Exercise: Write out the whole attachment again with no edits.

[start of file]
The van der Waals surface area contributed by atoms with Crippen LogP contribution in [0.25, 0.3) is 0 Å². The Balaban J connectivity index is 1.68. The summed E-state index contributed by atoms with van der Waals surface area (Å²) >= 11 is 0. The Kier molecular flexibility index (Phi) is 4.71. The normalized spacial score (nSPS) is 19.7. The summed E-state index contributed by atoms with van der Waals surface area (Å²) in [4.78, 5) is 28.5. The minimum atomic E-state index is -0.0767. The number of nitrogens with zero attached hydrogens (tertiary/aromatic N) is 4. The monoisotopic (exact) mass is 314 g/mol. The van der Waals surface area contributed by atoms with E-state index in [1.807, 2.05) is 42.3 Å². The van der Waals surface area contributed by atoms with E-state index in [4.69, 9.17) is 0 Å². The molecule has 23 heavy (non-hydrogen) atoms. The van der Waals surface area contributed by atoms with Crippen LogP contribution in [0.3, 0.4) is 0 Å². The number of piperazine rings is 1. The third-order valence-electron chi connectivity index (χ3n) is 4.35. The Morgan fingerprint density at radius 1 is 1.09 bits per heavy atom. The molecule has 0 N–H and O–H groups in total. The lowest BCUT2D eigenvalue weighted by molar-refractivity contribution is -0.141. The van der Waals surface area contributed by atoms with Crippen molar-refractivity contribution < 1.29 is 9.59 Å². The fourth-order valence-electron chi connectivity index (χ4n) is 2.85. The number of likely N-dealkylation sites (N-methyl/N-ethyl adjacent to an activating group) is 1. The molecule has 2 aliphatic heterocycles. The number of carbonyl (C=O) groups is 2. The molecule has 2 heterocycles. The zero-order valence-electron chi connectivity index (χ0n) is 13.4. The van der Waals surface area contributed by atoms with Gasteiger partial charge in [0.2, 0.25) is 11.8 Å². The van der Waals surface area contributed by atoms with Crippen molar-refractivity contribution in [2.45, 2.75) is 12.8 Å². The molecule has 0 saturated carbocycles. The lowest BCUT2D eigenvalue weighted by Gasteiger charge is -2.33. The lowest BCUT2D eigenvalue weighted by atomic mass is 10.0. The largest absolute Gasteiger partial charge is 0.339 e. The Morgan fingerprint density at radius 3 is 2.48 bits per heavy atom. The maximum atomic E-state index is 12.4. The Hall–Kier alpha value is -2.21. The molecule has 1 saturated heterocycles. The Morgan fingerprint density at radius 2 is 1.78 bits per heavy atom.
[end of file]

The van der Waals surface area contributed by atoms with Crippen LogP contribution in [0.25, 0.3) is 0 Å². The Balaban J connectivity index is 1.68. The summed E-state index contributed by atoms with van der Waals surface area (Å²) >= 11 is 0. The Kier molecular flexibility index (Phi) is 4.71. The normalized spacial score (nSPS) is 19.7. The summed E-state index contributed by atoms with van der Waals surface area (Å²) in [4.78, 5) is 28.5. The minimum atomic E-state index is -0.0767. The number of nitrogens with zero attached hydrogens (tertiary/aromatic N) is 4. The monoisotopic (exact) mass is 314 g/mol. The van der Waals surface area contributed by atoms with E-state index in [1.807, 2.05) is 42.3 Å². The van der Waals surface area contributed by atoms with E-state index in [4.69, 9.17) is 0 Å². The molecule has 23 heavy (non-hydrogen) atoms. The van der Waals surface area contributed by atoms with Crippen LogP contribution in [0.3, 0.4) is 0 Å². The number of piperazine rings is 1. The third-order valence-electron chi connectivity index (χ3n) is 4.35. The Morgan fingerprint density at radius 1 is 1.09 bits per heavy atom. The molecule has 0 N–H and O–H groups in total. The lowest BCUT2D eigenvalue weighted by molar-refractivity contribution is -0.141. The van der Waals surface area contributed by atoms with Crippen molar-refractivity contribution < 1.29 is 9.59 Å². The fourth-order valence-electron chi connectivity index (χ4n) is 2.85. The number of likely N-dealkylation sites (N-methyl/N-ethyl adjacent to an activating group) is 1. The molecule has 2 aliphatic heterocycles. The number of carbonyl (C=O) groups is 2. The molecule has 2 heterocycles. The zero-order valence-electron chi connectivity index (χ0n) is 13.4. The van der Waals surface area contributed by atoms with Gasteiger partial charge in [0.2, 0.25) is 11.8 Å². The van der Waals surface area contributed by atoms with Crippen molar-refractivity contribution in [2.45, 2.75) is 12.8 Å². The molecule has 0 saturated carbocycles. The lowest BCUT2D eigenvalue weighted by Gasteiger charge is -2.33. The lowest BCUT2D eigenvalue weighted by atomic mass is 10.0. The largest absolute Gasteiger partial charge is 0.339 e. The Morgan fingerprint density at radius 3 is 2.48 bits per heavy atom. The maximum atomic E-state index is 12.4. The Hall–Kier alpha value is -2.21. The molecule has 1 saturated heterocycles. The Morgan fingerprint density at radius 2 is 1.78 bits per heavy atom.